Friday, April 01, 2005

They're Here!

This morning I heard my first song sparrow singing of the season. Finally, the early birds are all in place. March 20, first red wing blackbird; March 26, first woodcock "peenting." The robins are singing in the yard too, and have been for several days, but robins overwinter so frequently around here (though I didn't see any this past winter), I am reluctant to count them as real migrants--they may have just flown up from Belleville.

We keep records of the first sightings or hearing of the early birds, and it is remarkable how consistent they are, regardless of weather conditions or whatever else might speed them up or slow them down. The date of arrival varies by less than a week to 10 days over the years.

The first woodcock heard this year was also the first woodcock I've ever seen. Woodcocks are small, funny looking birds that display and "peent" at dusk. They call from the ground, then take off in a whistling, tweeting flight, almost straight up, coming down again not too far from where they started to call again. The one I heard this week came down right past me, so I was able to track him to his landing, and was just able to make him out in the failing light. This bird is also rather cryptically coloured to blend well with the dead grass of the early spring field.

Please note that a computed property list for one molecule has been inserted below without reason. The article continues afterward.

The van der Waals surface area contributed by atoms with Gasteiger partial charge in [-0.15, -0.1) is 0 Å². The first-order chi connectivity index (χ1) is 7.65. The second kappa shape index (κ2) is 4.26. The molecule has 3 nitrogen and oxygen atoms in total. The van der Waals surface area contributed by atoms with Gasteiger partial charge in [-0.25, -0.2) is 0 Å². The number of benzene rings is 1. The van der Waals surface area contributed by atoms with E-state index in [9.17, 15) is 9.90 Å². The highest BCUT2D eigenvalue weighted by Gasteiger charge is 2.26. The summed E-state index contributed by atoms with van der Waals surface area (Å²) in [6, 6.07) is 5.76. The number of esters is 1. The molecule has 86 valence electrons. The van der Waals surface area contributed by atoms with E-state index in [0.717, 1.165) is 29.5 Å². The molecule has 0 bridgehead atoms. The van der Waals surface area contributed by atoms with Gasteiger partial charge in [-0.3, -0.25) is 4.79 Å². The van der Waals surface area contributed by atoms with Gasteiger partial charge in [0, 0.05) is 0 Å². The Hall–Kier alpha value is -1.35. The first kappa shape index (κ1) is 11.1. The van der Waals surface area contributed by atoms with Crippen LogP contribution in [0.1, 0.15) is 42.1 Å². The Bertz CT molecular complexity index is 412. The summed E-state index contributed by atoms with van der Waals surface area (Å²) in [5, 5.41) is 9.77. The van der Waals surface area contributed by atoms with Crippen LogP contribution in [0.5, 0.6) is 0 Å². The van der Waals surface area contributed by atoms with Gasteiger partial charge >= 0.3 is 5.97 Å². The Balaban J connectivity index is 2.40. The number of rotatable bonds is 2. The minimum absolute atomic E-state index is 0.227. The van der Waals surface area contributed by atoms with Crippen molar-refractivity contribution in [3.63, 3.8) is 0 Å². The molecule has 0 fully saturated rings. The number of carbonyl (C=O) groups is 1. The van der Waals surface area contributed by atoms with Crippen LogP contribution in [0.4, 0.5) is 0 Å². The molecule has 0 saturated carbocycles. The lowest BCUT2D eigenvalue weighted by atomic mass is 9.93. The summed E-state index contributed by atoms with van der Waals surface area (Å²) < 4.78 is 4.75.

Other travellers reported in the hamlet (by my neighbour Nancy Newman), just passing through, a flock of 15 sandhill cranes flying overhead.

Activity on the walk goes on, but with the snow gone, I only see the barest clues. One print in a patch of mud here, a tuft or two of rabbit fur there, a clump of feathers. But soon the place will be filled with breeding birds. The next spring arrival should be the killdeer, with the bluebird not far behind, and not long after the air will be filled with the songs of the warblers and other late arrivals.

Spring in southern Ontario, sudden, brief, noisy, there's nothing like it.

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